How to Prevent Back Pain Caused by Commuting

454With, Dr. Eric Keene PT, DPT, CSCS

The deleterious effects of sitting on our body have been well documented. According to the mayo clinic, weight gain, diabetes, back pain, and even increased risk of death from cardiovascular disease and cancer are risks associated with prolonged sitting. In short, the best posture is a changing posture. You have the option to change your work desk to a standing desk, put a pillow on the ground and work in a half kneeling or tall kneeling position, or to alternate between all of them. That’s a simple concept to start working into your life; but, what can you do when you don’t have the option to stand? What options do the commuters of the world have?

There are some important principles of sitting that increase core activation and decrease back pain: base of support, alignment, and the lumbar protective mechanism. Basically, these three principles feed into one another. We need to get some weight into our feet so we can unload stress off the back and use a neutral alignment as baseline in order to facilitate deep core stabilization. Imagine Jack and Jill: Jack slumping in his chair with his feet not on the ground and Jill sitting up with her feet on the ground. Where will the stress get stuck? Jack with his feet in the air will have all of his body weight stuck in his back. Jill with some weight in her feet will have her body weight distributed between two points (her feet and bottom) which helps distribute the force.

Here are some quick tips to help enforce these principles for pain-free driving:

  1. If you drive an automatic, push your left leg into the foot rest to the left of the brake with about 10-20% effort. Try to lengthen your leg towards the ground from your trunk and not just push with your knee. This is a game changer for decreasing back pain.
  2. Every few minutes, lift your butt off the chair by pushing your left leg into the foot rest to left of the brake. This will help promote glute contraction and blood flow to the area.
  3. Perform gentle lumbar spine motions into extension. Sitting in the car promotes lumbar flexion. Try some gentle side bending moving from your pelvis as well. Remember, motion is lotion for the joints. It helps bathe the intervertebral and facet joints with synovial fluid like grease in a hinge.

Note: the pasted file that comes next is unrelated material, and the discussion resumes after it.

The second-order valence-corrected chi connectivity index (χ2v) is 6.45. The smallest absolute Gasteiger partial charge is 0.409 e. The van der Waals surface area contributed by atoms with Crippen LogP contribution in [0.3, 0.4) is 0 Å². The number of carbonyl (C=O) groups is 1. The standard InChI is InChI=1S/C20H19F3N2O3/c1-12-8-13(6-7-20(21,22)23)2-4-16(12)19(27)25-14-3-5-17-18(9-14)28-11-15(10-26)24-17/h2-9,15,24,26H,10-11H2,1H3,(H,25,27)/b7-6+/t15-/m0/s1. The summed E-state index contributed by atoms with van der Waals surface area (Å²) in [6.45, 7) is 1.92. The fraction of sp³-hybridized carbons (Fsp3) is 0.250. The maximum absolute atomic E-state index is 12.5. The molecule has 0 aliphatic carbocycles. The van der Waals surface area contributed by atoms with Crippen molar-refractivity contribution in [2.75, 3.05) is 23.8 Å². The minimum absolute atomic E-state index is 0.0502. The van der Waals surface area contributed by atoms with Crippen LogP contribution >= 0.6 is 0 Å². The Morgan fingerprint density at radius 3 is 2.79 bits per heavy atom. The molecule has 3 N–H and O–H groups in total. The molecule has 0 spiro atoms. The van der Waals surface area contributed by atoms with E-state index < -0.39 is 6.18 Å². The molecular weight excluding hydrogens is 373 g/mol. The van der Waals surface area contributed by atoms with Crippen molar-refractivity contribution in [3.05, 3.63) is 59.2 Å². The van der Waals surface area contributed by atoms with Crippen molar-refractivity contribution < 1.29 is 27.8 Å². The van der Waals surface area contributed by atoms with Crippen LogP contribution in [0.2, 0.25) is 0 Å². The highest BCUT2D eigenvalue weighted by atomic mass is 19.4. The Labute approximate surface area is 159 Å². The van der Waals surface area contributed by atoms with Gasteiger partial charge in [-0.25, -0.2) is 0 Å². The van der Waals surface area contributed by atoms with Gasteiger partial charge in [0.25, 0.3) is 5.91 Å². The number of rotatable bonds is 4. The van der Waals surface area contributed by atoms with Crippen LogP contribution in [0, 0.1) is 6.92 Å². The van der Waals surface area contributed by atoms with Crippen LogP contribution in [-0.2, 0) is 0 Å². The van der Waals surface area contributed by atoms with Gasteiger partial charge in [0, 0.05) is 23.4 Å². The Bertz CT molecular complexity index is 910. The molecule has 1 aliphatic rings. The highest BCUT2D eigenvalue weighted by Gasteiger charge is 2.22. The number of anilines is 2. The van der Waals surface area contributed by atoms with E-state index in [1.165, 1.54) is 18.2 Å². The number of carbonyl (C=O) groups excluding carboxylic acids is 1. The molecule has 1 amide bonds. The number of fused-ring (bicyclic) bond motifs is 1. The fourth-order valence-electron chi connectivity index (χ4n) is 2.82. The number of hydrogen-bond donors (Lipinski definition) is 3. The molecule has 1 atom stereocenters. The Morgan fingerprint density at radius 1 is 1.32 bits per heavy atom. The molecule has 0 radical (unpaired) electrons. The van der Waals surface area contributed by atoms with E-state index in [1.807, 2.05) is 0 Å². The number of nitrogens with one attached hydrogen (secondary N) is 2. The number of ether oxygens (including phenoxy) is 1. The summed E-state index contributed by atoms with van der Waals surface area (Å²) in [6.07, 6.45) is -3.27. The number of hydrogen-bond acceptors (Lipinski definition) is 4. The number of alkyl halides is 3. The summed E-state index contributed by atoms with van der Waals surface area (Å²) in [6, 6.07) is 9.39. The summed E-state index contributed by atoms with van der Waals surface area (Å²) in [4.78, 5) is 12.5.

4. If you have the kinesthetic sense, try to contract your glutes every so often. This helps keep them active so that they are more likely to fire in everyday activities. Sleepy glutes are far too common.
  5. Unload the weight of your arms by placing a jacket or bag on your lap and resting them on it with your hands in the “5 and 7” positions on the wheel (use as your comfort level allows). This can help take stress off of the thoracic spine and neck.
  6. Place one hand under your chin and resist your chin gently to activate your deep neck flexors every so often.

Try applying one or two of these tips at a time and let us know the changes you experience! You don’t have to use these tips all of the time, but if you utilize these tools on most trips (4 out of 5 round trips is 8 out of 10 times), you can decrease your incidence or risk of back pain. Try to be more like Jill and less like Jack. At the end of the day, make sure to drive safely!

Elite Health Services, located in Old Greenwich, (and now Westport!) CT is a world-class provider of certified functional manual physical therapy, personal fitness, golf & triathlon performance training, massage therapy and wellness related services.  Our team of highly skilled and dedicated professionals take a no-excuses approach to providing exceptional care and delivering exceptional results. To learn more visit EliteHealthServices.com

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